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Synod seeks to offset carbon footprint of upcoming General Assembly

The General Secretariat of the Synod commits to working towards a sustainable General Assembly in the month of October, as Pope Francis prepares to release part two of his encyclical “Laudato si'”.

By Francesca Merlo

In a press release published on Tuesday, 19 September, the General Secretariat of the Synod unveiled its new commitment to the conservation of Creation.

The initiatives, announced in the lead up to the publication of Pope Francis’ “new” Laudato si’, consist in choices aimed at offsetting the residual CO2 emissions produced by the forthcoming 16th General Assembly of the Synod.

The press release states that this reality is made possible through a collaboration with the SOS Planet Foundation and the technical expertise of LifeGate, building upon the success of their joint efforts during the 2019 Synod Assembly.

Dedication to environmental stewardship

The Synod’s dedication to environmental stewardship is not just a policy but a reflection of the teachings of Pope Francis, as expressed in his encyclical Laudato si’, on care for our common home.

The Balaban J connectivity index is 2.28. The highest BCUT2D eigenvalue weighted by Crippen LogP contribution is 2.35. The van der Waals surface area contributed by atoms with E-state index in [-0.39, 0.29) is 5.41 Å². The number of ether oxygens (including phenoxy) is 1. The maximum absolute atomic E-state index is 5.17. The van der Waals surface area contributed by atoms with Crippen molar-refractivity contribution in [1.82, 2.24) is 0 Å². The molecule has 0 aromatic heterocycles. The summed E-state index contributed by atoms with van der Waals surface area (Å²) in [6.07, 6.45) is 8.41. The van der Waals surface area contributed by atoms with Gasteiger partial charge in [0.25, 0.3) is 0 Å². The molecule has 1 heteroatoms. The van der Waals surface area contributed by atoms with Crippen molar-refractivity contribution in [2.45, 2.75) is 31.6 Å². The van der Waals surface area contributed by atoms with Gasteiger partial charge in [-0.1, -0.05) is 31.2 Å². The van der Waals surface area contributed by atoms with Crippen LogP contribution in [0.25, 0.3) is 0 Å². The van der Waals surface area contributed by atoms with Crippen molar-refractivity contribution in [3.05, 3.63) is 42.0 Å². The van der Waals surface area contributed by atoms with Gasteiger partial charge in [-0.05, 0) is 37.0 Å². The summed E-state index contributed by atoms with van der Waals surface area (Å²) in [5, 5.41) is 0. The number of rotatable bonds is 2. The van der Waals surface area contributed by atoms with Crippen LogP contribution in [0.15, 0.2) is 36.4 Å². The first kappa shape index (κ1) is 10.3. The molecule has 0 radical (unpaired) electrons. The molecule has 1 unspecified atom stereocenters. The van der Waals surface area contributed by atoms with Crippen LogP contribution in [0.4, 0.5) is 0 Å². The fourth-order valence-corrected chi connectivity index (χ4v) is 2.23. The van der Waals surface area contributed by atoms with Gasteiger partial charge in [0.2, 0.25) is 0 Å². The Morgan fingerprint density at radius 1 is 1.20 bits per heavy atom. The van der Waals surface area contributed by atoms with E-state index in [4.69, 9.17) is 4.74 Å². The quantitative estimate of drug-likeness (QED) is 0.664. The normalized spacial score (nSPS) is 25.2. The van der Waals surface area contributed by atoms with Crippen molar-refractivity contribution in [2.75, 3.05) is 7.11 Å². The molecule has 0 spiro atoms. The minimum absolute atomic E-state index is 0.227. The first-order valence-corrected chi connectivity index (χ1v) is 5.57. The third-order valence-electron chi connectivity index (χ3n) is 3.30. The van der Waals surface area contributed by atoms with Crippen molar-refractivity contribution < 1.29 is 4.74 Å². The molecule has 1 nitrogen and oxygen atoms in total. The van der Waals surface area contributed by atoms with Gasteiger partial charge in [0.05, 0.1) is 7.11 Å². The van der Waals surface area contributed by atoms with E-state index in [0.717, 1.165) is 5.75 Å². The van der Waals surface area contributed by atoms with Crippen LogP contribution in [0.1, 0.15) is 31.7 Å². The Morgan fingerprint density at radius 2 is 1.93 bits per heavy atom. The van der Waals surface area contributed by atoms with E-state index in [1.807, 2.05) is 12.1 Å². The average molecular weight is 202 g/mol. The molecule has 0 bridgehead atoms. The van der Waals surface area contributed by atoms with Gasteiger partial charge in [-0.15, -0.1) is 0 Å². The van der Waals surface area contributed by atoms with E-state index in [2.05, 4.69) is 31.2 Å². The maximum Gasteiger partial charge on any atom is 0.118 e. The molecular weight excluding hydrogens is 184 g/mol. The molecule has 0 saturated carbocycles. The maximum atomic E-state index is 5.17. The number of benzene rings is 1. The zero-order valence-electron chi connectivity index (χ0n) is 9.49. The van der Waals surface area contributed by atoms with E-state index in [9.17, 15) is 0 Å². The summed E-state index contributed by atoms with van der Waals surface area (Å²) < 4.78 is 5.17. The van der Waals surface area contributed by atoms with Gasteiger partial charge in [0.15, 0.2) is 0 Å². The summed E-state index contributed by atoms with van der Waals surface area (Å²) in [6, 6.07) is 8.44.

As the Holy Father writes, “Never have we so hurt and mistreated our common home as we have in the last two hundred years. Yet, we are called to be instruments of God our Father so that our planet might be what he desired when he created it and correspond with His plan for peace, beauty, and fullness.”

The selected project for offsetting carbon emissions will be implemented in Nigeria and Kenya, blending ecological conservation, community involvement, and tangible support for the lives of the individuals in these regions.

The primary goal is to introduce efficient cooking stoves and cutting-edge water purification technologies to households, communities, and institutions.

For marginalised communities

The Synod says that at the heart of this initiative lies the intention to significantly reduce the consumption of non-renewable biomass and fossil fuels for cooking and water purification.

This transition is anticipated to yield a substantial reduction in air pollution levels, which will directly impact respiratory health and mortality rates, particularly among marginalised populations like women and children.

This holistic approach not only addresses environmental issues but also enhances the overall well-being of the communities involved.

Sustainable finances

The Synod also notes that the innovative financing model of this project, too, is a testament to its sustainability. The proceeds generated from the sale of carbon credits will be reinvested in supporting local partners actively engaged in the production, distribution, and maintenance of the aforementioned technologies.

In conclusion the Synod Secretariat calls the initiative “an embodiment of the Synod’s resolve to safeguard creation, blending spirituality with practical action”, which exemplifies Pope Francis’s call to make our planet correspond with God’s plan for “peace, beauty, and fullness.”

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